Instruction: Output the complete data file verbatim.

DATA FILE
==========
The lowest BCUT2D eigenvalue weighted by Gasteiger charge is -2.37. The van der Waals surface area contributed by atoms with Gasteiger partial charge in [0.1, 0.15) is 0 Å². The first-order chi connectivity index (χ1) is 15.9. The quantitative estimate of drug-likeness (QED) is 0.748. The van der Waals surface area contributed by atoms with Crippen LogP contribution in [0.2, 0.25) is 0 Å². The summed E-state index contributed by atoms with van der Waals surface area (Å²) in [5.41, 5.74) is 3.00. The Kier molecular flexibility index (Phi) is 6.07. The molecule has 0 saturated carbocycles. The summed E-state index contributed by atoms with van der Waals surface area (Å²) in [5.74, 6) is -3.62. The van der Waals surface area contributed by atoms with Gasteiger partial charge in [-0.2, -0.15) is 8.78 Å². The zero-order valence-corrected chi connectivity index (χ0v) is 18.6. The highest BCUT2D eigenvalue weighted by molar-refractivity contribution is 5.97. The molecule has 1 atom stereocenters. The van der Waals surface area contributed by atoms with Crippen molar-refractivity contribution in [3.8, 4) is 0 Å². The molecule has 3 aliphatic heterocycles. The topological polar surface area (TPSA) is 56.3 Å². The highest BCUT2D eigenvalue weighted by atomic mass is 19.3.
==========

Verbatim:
The lowest BCUT2D eigenvalue weighted by Gasteiger charge is -2.37. The van der Waals surface area contributed by atoms with Gasteiger partial charge in [0.1, 0.15) is 0 Å². The first-order chi connectivity index (χ1) is 15.9. The quantitative estimate of drug-likeness (QED) is 0.748. The van der Waals surface area contributed by atoms with Crippen LogP contribution in [0.2, 0.25) is 0 Å². The summed E-state index contributed by atoms with van der Waals surface area (Å²) in [5.41, 5.74) is 3.00. The Kier molecular flexibility index (Phi) is 6.07. The molecule has 0 saturated carbocycles. The summed E-state index contributed by atoms with van der Waals surface area (Å²) in [5.74, 6) is -3.62. The van der Waals surface area contributed by atoms with Gasteiger partial charge in [-0.2, -0.15) is 8.78 Å². The zero-order valence-corrected chi connectivity index (χ0v) is 18.6. The highest BCUT2D eigenvalue weighted by molar-refractivity contribution is 5.97. The molecule has 1 atom stereocenters. The van der Waals surface area contributed by atoms with Crippen molar-refractivity contribution in [3.8, 4) is 0 Å². The molecule has 3 aliphatic heterocycles. The topological polar surface area (TPSA) is 56.3 Å². The highest BCUT2D eigenvalue weighted by atomic mass is 19.3.